2017 witnessed the publication of the first ever randomized clinical trials that tested if dietary change could treat moderate to severe depression.
The HELFIMED trial was published just last month, December 2017, in the Journal of Nutritional Neuroscience. The trial followed 152 participants randomized to two groups. The group randomized to the experimental treatment group received a food hamper filled with brain food (olive oil, nuts, beans, canned fish, fresh veggies) along with a Mediterranean based diet cooking class every 2 weeks and took 2 fish oil pills (for a total of 900mg DHA/200mg EPA per day). The control group received supportive group therapy. The intervention lasted for three months and research scales were used to assess the participant’s dietary intake, mood, anxiety, and quality of life (DASS-21, AQoL, PANAS).
The results? The first piece of good news mimics what we see in the clinic – people are really good and changing how they eat – it just takes some thoughtful work. At three and six months, participants in the food intervention group significantly increased their dietary quality scores i.e. they ate more brain food and less processed food, confections and meat. Change happened and it stuck.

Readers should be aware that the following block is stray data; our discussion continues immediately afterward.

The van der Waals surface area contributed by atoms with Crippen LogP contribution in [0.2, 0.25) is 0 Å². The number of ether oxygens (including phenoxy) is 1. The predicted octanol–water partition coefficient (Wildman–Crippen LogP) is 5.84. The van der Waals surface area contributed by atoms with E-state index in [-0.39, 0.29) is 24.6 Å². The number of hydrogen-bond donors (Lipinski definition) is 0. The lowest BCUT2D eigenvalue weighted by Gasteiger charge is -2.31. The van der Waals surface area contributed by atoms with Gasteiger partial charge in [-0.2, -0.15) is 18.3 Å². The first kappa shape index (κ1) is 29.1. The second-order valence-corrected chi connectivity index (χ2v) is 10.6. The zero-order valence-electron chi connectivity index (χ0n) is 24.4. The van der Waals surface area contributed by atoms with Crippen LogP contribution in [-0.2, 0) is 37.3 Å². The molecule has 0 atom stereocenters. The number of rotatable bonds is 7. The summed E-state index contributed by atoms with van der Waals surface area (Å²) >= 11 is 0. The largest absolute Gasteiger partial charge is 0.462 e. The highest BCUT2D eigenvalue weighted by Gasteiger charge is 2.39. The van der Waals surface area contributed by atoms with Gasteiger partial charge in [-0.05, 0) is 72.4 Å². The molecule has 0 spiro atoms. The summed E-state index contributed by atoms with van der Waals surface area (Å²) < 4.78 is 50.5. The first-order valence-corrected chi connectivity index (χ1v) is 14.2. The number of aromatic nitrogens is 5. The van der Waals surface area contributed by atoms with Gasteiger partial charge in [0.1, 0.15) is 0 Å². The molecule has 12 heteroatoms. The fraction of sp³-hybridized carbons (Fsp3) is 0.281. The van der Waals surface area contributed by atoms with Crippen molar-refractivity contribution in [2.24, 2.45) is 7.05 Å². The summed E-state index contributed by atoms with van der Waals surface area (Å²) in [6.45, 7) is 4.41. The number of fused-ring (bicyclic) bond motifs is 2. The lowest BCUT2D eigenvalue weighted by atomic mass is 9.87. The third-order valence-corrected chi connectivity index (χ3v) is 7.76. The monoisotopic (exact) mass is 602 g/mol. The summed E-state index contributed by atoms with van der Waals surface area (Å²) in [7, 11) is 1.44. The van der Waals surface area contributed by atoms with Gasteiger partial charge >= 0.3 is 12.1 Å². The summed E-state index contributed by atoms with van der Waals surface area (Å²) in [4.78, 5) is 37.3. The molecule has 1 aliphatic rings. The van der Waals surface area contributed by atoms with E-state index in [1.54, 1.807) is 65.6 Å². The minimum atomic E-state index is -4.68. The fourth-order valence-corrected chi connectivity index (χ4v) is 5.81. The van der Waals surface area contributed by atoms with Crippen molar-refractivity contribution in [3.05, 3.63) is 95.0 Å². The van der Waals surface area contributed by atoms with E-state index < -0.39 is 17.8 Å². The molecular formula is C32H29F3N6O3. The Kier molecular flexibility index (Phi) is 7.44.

The folks who started eating the Medi diet saw their depression scores improve by 45%. Take that in. The researchers calculated that there was a 1.68 times greater improvement compared to the social support control group.
A final neat aspect of this study was the measurement of omega-3 and omega-6 fats in the cell membranes of red blood cells. They found some correlations between increased EPA levels and reduced stress and anxiety and increased DHA with reduced negative emotions. Yes, fatty fish makes you more positive! I don’t use measurements like this clinically, but it is nice to see in the research.
The FDA approves medications for a mental health condition like depression after it is demonstrated to beat placebo in two separate trials (last I checked). Wouldn’t it be awesome if I could prescribe a food hamper and Medi-diet cooking classes for interested patients with depression and insurance covered it? Well, hats off to our brainfood colleagues in Australia for adding a solid piece of evidence to our puzzle.
My hope is that this science helps show you that there are factors under your control, tools like food, that you can start integrating in your next meal to help you, your patients or your loved ones struggling with depression. Because the truth is, all of us have been touched by depression, whether it’s friends, colleagues, family or our own very personal struggle. It is ubiquitous. And this information needs to be out there.